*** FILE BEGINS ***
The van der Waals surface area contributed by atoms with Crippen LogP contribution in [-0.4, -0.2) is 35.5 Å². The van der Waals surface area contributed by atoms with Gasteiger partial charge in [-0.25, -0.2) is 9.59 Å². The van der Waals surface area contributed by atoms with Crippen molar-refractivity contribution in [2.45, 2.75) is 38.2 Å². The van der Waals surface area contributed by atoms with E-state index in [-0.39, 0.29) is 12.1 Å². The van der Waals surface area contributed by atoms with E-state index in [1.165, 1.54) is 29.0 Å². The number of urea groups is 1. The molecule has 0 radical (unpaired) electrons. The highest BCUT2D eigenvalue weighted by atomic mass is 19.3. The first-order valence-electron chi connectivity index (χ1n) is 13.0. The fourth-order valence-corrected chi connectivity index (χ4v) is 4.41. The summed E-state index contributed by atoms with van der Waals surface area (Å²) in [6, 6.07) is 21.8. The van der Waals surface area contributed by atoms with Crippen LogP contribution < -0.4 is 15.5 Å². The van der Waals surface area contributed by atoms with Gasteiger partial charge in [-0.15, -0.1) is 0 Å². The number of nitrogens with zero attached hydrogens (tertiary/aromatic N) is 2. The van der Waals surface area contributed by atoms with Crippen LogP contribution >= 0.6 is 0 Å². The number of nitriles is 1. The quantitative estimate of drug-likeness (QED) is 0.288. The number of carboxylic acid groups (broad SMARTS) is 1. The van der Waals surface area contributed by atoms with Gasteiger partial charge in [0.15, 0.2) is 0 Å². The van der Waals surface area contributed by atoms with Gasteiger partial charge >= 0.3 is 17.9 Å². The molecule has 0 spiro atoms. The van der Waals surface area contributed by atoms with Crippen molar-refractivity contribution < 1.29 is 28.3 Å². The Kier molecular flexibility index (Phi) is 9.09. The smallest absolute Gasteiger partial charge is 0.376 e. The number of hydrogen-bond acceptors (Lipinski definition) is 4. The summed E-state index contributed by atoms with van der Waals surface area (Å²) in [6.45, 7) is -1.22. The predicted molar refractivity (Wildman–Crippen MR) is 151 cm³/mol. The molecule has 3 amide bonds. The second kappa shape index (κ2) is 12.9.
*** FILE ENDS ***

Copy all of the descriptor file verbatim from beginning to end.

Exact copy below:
The van der Waals surface area contributed by atoms with Crippen LogP contribution in [-0.4, -0.2) is 35.5 Å². The van der Waals surface area contributed by atoms with Gasteiger partial charge in [-0.25, -0.2) is 9.59 Å². The van der Waals surface area contributed by atoms with Crippen molar-refractivity contribution in [2.45, 2.75) is 38.2 Å². The van der Waals surface area contributed by atoms with E-state index in [-0.39, 0.29) is 12.1 Å². The van der Waals surface area contributed by atoms with E-state index in [1.165, 1.54) is 29.0 Å². The number of urea groups is 1. The molecule has 0 radical (unpaired) electrons. The highest BCUT2D eigenvalue weighted by atomic mass is 19.3. The first-order valence-electron chi connectivity index (χ1n) is 13.0. The fourth-order valence-corrected chi connectivity index (χ4v) is 4.41. The summed E-state index contributed by atoms with van der Waals surface area (Å²) in [6, 6.07) is 21.8. The van der Waals surface area contributed by atoms with Crippen LogP contribution < -0.4 is 15.5 Å². The van der Waals surface area contributed by atoms with Gasteiger partial charge in [-0.15, -0.1) is 0 Å². The number of nitrogens with zero attached hydrogens (tertiary/aromatic N) is 2. The van der Waals surface area contributed by atoms with Crippen LogP contribution >= 0.6 is 0 Å². The number of nitriles is 1. The quantitative estimate of drug-likeness (QED) is 0.288. The number of carboxylic acid groups (broad SMARTS) is 1. The van der Waals surface area contributed by atoms with Gasteiger partial charge in [0.15, 0.2) is 0 Å². The van der Waals surface area contributed by atoms with Gasteiger partial charge >= 0.3 is 17.9 Å². The molecule has 0 spiro atoms. The van der Waals surface area contributed by atoms with Crippen molar-refractivity contribution < 1.29 is 28.3 Å². The Kier molecular flexibility index (Phi) is 9.09. The smallest absolute Gasteiger partial charge is 0.376 e. The number of hydrogen-bond acceptors (Lipinski definition) is 4. The summed E-state index contributed by atoms with van der Waals surface area (Å²) in [6.45, 7) is -1.22. The predicted molar refractivity (Wildman–Crippen MR) is 151 cm³/mol. The molecule has 3 amide bonds. The second kappa shape index (κ2) is 12.9.